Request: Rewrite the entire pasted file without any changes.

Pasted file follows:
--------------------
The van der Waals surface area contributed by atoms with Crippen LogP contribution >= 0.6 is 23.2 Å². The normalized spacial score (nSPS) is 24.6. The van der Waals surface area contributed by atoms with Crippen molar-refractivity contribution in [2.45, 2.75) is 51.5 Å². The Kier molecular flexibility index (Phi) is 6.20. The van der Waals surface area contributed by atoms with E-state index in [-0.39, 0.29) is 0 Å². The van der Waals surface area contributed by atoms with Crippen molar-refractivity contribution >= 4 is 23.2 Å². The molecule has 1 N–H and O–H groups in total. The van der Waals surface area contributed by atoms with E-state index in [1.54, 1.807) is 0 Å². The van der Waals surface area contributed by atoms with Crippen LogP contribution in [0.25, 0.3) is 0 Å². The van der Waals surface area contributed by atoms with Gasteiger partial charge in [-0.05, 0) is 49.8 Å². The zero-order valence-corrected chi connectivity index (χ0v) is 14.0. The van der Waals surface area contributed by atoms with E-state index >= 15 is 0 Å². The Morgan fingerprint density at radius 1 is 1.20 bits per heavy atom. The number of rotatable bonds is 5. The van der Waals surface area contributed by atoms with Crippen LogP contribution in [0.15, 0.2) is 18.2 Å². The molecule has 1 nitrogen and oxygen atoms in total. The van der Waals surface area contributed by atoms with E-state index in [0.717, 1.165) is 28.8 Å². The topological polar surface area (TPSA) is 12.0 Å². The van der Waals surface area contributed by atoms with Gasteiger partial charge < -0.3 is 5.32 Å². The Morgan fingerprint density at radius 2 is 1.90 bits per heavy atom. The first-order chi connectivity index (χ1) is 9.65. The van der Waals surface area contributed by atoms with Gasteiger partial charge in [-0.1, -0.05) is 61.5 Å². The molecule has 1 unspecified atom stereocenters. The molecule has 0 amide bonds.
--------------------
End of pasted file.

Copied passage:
The van der Waals surface area contributed by atoms with Crippen LogP contribution >= 0.6 is 23.2 Å². The normalized spacial score (nSPS) is 24.6. The van der Waals surface area contributed by atoms with Crippen molar-refractivity contribution in [2.45, 2.75) is 51.5 Å². The Kier molecular flexibility index (Phi) is 6.20. The van der Waals surface area contributed by atoms with E-state index in [-0.39, 0.29) is 0 Å². The van der Waals surface area contributed by atoms with Crippen molar-refractivity contribution >= 4 is 23.2 Å². The molecule has 1 N–H and O–H groups in total. The van der Waals surface area contributed by atoms with E-state index in [1.54, 1.807) is 0 Å². The van der Waals surface area contributed by atoms with Crippen LogP contribution in [0.25, 0.3) is 0 Å². The van der Waals surface area contributed by atoms with Gasteiger partial charge in [-0.05, 0) is 49.8 Å². The zero-order valence-corrected chi connectivity index (χ0v) is 14.0. The van der Waals surface area contributed by atoms with E-state index >= 15 is 0 Å². The Morgan fingerprint density at radius 1 is 1.20 bits per heavy atom. The number of rotatable bonds is 5. The van der Waals surface area contributed by atoms with Crippen LogP contribution in [0.15, 0.2) is 18.2 Å². The molecule has 1 nitrogen and oxygen atoms in total. The van der Waals surface area contributed by atoms with E-state index in [0.717, 1.165) is 28.8 Å². The topological polar surface area (TPSA) is 12.0 Å². The van der Waals surface area contributed by atoms with Gasteiger partial charge < -0.3 is 5.32 Å². The Morgan fingerprint density at radius 2 is 1.90 bits per heavy atom. The first-order chi connectivity index (χ1) is 9.65. The van der Waals surface area contributed by atoms with Gasteiger partial charge in [-0.1, -0.05) is 61.5 Å². The molecule has 1 unspecified atom stereocenters. The molecule has 0 amide bonds.